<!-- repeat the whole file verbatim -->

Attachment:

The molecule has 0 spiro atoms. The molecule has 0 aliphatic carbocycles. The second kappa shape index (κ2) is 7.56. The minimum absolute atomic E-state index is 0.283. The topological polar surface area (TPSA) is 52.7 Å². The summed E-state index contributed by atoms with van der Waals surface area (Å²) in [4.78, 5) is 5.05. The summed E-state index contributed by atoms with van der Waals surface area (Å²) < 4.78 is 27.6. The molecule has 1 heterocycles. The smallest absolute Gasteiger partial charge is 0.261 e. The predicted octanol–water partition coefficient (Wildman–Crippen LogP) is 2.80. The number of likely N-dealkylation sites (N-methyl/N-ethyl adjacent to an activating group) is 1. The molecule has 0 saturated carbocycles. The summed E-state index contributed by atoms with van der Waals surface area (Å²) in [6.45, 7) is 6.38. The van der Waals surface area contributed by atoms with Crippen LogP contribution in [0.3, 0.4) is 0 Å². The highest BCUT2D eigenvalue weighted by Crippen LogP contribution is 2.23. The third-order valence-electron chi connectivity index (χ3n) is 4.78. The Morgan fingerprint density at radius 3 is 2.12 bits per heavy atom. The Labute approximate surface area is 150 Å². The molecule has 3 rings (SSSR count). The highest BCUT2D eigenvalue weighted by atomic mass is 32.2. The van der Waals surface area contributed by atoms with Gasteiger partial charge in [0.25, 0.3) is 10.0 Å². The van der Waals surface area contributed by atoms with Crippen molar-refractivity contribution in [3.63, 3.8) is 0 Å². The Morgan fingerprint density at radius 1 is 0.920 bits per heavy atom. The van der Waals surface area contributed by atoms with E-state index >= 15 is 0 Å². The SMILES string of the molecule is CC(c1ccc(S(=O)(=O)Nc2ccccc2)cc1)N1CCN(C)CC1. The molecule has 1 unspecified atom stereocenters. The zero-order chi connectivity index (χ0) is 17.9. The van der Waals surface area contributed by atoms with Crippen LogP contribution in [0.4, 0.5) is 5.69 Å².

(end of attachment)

The molecule has 0 spiro atoms. The molecule has 0 aliphatic carbocycles. The second kappa shape index (κ2) is 7.56. The minimum absolute atomic E-state index is 0.283. The topological polar surface area (TPSA) is 52.7 Å². The summed E-state index contributed by atoms with van der Waals surface area (Å²) in [4.78, 5) is 5.05. The summed E-state index contributed by atoms with van der Waals surface area (Å²) < 4.78 is 27.6. The molecule has 1 heterocycles. The smallest absolute Gasteiger partial charge is 0.261 e. The predicted octanol–water partition coefficient (Wildman–Crippen LogP) is 2.80. The number of likely N-dealkylation sites (N-methyl/N-ethyl adjacent to an activating group) is 1. The molecule has 0 saturated carbocycles. The summed E-state index contributed by atoms with van der Waals surface area (Å²) in [6.45, 7) is 6.38. The van der Waals surface area contributed by atoms with Crippen LogP contribution in [0.3, 0.4) is 0 Å². The highest BCUT2D eigenvalue weighted by Crippen LogP contribution is 2.23. The third-order valence-electron chi connectivity index (χ3n) is 4.78. The Morgan fingerprint density at radius 3 is 2.12 bits per heavy atom. The Labute approximate surface area is 150 Å². The molecule has 3 rings (SSSR count). The highest BCUT2D eigenvalue weighted by atomic mass is 32.2. The van der Waals surface area contributed by atoms with Gasteiger partial charge in [0.25, 0.3) is 10.0 Å². The van der Waals surface area contributed by atoms with Crippen molar-refractivity contribution in [3.63, 3.8) is 0 Å². The Morgan fingerprint density at radius 1 is 0.920 bits per heavy atom. The van der Waals surface area contributed by atoms with E-state index >= 15 is 0 Å². The SMILES string of the molecule is CC(c1ccc(S(=O)(=O)Nc2ccccc2)cc1)N1CCN(C)CC1. The molecule has 1 unspecified atom stereocenters. The zero-order chi connectivity index (χ0) is 17.9. The van der Waals surface area contributed by atoms with Crippen LogP contribution in [0.4, 0.5) is 5.69 Å².